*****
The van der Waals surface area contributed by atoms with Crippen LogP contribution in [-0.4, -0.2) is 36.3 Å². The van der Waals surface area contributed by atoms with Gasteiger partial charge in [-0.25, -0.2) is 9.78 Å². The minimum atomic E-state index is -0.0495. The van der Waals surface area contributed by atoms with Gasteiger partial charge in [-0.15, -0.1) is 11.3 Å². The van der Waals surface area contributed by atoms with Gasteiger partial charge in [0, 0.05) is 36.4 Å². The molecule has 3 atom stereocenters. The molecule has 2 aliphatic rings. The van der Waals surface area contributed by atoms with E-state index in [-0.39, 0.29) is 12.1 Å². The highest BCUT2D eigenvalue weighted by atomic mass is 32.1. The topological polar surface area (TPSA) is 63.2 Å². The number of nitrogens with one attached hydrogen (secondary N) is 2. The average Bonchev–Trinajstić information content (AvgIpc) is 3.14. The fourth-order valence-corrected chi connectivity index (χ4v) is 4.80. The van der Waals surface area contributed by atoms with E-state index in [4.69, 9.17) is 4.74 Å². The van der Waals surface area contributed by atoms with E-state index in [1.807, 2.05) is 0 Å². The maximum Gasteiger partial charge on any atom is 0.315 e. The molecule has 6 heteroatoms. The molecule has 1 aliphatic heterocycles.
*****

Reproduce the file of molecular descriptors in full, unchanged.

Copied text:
The van der Waals surface area contributed by atoms with Crippen LogP contribution in [-0.4, -0.2) is 36.3 Å². The van der Waals surface area contributed by atoms with Gasteiger partial charge in [-0.25, -0.2) is 9.78 Å². The minimum atomic E-state index is -0.0495. The van der Waals surface area contributed by atoms with Gasteiger partial charge in [-0.15, -0.1) is 11.3 Å². The van der Waals surface area contributed by atoms with Gasteiger partial charge in [0, 0.05) is 36.4 Å². The molecule has 3 atom stereocenters. The molecule has 2 aliphatic rings. The van der Waals surface area contributed by atoms with E-state index in [-0.39, 0.29) is 12.1 Å². The highest BCUT2D eigenvalue weighted by atomic mass is 32.1. The topological polar surface area (TPSA) is 63.2 Å². The number of nitrogens with one attached hydrogen (secondary N) is 2. The average Bonchev–Trinajstić information content (AvgIpc) is 3.14. The fourth-order valence-corrected chi connectivity index (χ4v) is 4.80. The van der Waals surface area contributed by atoms with E-state index in [4.69, 9.17) is 4.74 Å². The van der Waals surface area contributed by atoms with E-state index in [1.807, 2.05) is 0 Å². The maximum Gasteiger partial charge on any atom is 0.315 e. The molecule has 6 heteroatoms. The molecule has 1 aliphatic heterocycles.